Studies show that using about 4 to 12g of xylitol per day is very effective for reducing cavities. If a piece of gum contains 1g of xylitol, then chewing four pieces per day should do the job. So read product labels carefully, and, when in doubt – because it’s so safe – it’s best to use a bit more rather than a bit less.
How often we use xylitol products may be more important than how much we use at any particular time. Clinical experience suggests that three times a day provides minimum effectiveness, while five times a day is ideal.
For the best lifetime effect, your mother (and father, too!) should have been chewing xylitol gum when she was pregnant with you! If that didn’t happen, to minimise tooth decay in the future, start using xylitol products as soon as you read this! Children should start chewing xylitol gum as soon as they can be trusted not to swallow it or choke on it, but at a minimum one year before their permanent teeth begin erupting. (To make sure, start no later than four to four and a half years of age.) Studies show that teeth treated this way will be strong and have long-lasting protection7. In fact, children who use xylitol have just as much protection as that provided by dental sealants.15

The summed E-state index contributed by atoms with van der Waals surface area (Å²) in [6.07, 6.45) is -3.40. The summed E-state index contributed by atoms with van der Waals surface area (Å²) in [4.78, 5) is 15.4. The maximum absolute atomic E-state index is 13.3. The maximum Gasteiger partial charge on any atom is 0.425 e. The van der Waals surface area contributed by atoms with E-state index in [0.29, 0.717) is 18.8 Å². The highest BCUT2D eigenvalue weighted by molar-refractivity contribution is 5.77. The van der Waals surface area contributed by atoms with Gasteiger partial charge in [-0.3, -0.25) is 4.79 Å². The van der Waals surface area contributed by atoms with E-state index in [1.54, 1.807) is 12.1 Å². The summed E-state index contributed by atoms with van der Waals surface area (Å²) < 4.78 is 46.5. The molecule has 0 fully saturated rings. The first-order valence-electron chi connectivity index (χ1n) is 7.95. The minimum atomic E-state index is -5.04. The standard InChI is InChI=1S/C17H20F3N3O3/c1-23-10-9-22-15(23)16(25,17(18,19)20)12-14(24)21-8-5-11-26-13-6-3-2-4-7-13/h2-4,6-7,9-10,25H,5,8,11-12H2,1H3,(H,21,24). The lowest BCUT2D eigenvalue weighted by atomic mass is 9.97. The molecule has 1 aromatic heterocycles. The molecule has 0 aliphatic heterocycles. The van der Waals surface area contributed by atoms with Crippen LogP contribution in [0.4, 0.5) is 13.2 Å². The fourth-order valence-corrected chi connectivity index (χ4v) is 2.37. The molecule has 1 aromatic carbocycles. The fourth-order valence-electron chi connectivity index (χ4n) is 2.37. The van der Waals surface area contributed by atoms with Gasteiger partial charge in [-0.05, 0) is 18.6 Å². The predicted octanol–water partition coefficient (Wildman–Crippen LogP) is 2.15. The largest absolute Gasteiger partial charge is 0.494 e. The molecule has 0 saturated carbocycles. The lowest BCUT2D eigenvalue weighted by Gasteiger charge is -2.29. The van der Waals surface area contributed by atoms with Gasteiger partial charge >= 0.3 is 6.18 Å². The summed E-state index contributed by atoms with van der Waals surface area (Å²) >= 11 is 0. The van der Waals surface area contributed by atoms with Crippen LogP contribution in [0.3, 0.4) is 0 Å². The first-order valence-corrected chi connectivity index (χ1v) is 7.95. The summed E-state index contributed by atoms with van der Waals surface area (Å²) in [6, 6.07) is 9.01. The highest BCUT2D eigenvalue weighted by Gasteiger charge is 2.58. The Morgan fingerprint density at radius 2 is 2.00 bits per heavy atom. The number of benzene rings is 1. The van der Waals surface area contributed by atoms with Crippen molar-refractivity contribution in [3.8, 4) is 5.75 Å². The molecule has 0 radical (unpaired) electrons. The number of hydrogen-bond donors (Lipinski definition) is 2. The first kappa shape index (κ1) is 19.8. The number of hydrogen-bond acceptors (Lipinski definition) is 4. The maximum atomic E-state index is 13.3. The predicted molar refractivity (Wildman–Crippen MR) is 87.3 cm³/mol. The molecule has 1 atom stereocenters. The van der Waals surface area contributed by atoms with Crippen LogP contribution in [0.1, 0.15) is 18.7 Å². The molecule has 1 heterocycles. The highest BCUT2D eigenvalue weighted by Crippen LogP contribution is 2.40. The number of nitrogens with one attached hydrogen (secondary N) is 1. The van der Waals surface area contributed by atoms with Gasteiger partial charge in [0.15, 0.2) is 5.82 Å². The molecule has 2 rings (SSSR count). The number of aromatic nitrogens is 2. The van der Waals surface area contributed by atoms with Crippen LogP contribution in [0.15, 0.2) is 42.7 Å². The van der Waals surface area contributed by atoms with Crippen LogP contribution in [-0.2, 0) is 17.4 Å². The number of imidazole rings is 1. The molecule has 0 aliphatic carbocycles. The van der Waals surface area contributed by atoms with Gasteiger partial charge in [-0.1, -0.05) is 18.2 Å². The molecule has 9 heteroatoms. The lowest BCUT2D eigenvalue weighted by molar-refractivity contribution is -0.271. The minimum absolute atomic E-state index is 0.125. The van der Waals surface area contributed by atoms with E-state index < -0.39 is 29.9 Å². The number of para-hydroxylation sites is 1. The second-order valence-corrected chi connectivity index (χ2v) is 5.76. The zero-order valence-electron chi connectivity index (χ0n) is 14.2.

Adults can achieve the best results by first going to the dentist for a regular oral prophylaxis procedure that includes full mouth disinfection.16,17 After that, chewing xylitol gum regularly, as described above, can help keep Strep mutans bacteria suppressed. Using xylitol immediately after every meal or snack will help even more, and chewing xylitol gum between meals is also recommended. Only about three to five minutes of chewing is required. Beyond that, the xylitol content is generally depleted.
Xylitol works best when it is the only sugar present. Thus, it is still best to avoid foods that contain sucrose or a mixture of xylitol and sucrose or other dental-cavity-promoting carbohydrates, like starches, because these serve to dilute its effect. The old advice of limiting sweet between-meal snacks, still applies, as does brushing after every meal and flossing daily. Xylitol is a very effective product, but it’s not a guaranteed ‘get-out-of-dental-cavities-free card’.
In the amounts found in (and recommended for) dental health, xylitol is extremely safe. However, if xylitol is consumed in very large amounts (more than 20g per meal or more than 60g per day), it can cause diarrhoea in some sensitive people, but even these people eventually adapt to these high levels. The amounts recommended for dental protection (up to 12g per day) should never cause anyone any problems.
There’s just no question. If you want to reduce… or even eliminate… dental cavities in the future – and perhaps reverse some just developing now – use xylitol chewing gum, toothpaste, sweets and mints!Wishing you the best of health,
Dr. Jonathan V. Wright
Nutrition & Healing
Volume 6, Issue 5 – May 2012
Full references and citations for this article are available in the downloadable PDF version of the monthly Nutrition and Healing issue in which this article appears.